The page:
Great. So you’ve got the latest Muse record, air guitared to The Darkness, even politely moshed to Franz Ferdinand a few times. That’s brilliant, good for you. How is life in suburban ‘hell’? This stuff don’t mean shit to the real dropouts and squat kids, braids matted into thick messes of uncared trophies to life. All they wanna do is get off their tits and dance like gibbons without balance.
Slowly, across tiny pockets of dissonance countrywide, a new mutated sound is rearing its toxic head. A nasty great melting pot brewing pure uranium-infected crossbreeds of drum & bass, lunatic dancehall and hedonistic techno abandon. Spearheading the multi-faced bastard results over here are the likes of UK rave-stirrers The Bug and Shitmat. Now Detroit’s in on the act too.
Finally making it onto the format where it belongs – that’s 12”, doubters – it’s about time that Soundmurderer + SK-1’s immense compilation of collected EP and single tracks got the credit it deserves. So it will.
Drum & bass was always about the anthems; the recognisable adrenaline head-rushes of pure nihilistic low-end that meant the same thing to devotees all over: dance, and dance now. Time for an update, Todd and Tadd fashion. That’s Rewind founder Todd ‘Soundmurderer’ Osborn, aka the owner of his hometown’s first d‘n’b record store, and Tadd ‘SK-1’ Mullinx, aka weird hip-hopper Dabrye.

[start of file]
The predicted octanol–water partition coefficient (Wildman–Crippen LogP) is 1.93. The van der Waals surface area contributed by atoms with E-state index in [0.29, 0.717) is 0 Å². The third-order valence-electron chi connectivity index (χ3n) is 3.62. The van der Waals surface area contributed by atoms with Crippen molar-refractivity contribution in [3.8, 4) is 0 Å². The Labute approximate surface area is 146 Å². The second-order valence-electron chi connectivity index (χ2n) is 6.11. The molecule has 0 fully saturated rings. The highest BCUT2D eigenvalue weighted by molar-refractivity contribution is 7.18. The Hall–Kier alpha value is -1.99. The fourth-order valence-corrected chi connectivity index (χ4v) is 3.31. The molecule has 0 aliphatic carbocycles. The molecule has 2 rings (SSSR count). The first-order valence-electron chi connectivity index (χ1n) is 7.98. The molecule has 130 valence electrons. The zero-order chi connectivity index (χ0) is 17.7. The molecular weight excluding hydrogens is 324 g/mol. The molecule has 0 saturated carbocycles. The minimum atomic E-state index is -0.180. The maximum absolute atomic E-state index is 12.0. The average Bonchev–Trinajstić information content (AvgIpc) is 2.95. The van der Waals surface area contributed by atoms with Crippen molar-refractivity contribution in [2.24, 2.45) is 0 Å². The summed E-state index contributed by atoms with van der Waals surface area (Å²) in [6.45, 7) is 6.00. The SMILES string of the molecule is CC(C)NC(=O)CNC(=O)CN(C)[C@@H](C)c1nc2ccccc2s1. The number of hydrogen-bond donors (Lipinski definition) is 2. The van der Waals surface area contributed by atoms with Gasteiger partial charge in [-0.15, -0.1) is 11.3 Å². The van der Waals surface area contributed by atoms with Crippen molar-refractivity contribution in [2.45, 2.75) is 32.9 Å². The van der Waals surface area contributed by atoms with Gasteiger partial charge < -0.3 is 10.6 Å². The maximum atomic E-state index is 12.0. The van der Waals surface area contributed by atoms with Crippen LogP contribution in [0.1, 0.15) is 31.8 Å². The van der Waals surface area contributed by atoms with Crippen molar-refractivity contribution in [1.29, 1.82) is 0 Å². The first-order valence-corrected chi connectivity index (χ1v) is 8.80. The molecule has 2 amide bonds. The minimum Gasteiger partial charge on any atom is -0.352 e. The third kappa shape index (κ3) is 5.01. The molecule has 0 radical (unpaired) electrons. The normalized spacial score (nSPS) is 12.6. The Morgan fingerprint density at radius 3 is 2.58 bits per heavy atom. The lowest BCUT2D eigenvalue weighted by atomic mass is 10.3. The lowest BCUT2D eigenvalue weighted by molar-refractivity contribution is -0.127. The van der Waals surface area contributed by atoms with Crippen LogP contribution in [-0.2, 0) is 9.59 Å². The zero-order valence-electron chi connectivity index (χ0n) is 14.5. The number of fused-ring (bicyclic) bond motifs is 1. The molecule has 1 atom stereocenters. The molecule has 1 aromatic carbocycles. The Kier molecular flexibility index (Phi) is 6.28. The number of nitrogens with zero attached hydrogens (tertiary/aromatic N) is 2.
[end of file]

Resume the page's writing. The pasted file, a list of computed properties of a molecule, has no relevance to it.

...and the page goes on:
The genre’s curse is neatly sidestepped with ease before we’re barely in motion: there’s little samey snare and bass wallop tedium to bore – each drum sound and every rattling frequency is stretched and twanged to make ‘Rewind Records’ an LP that’s just as effective in a club as on your stereo. Crucially – and this is where so many other contemporaries fail – every time it appears that some tossy reggae vibe might be about to undo the good work, in lunges a last gasp drum snap or, as on ‘Tel’embodanustyle’, near Boards Of Canada swirls. Over 70 minutes with barely a second wasted is as telling an endorsement as any.
‘Call Da Police’ comes on like a nasty accident at the end of a euphoric night out (maybe that’s why the plea for the filth is put out repeatedly during the ’flu-catchy refrain), but it’s dwarfed by the unbelievably grimy bass of ‘Lock It Off’, the percussive assault midway through ‘Dreader Than Dread’, and the entirety of ‘Fathom’, which is rudest electronica lost in a particularly cataclysmic jungle.
Enough analysis, for this isn’t a record that should be dissected geek-stylee. Two commands: buy, dance. Amen.
10Adam Anonymous's Score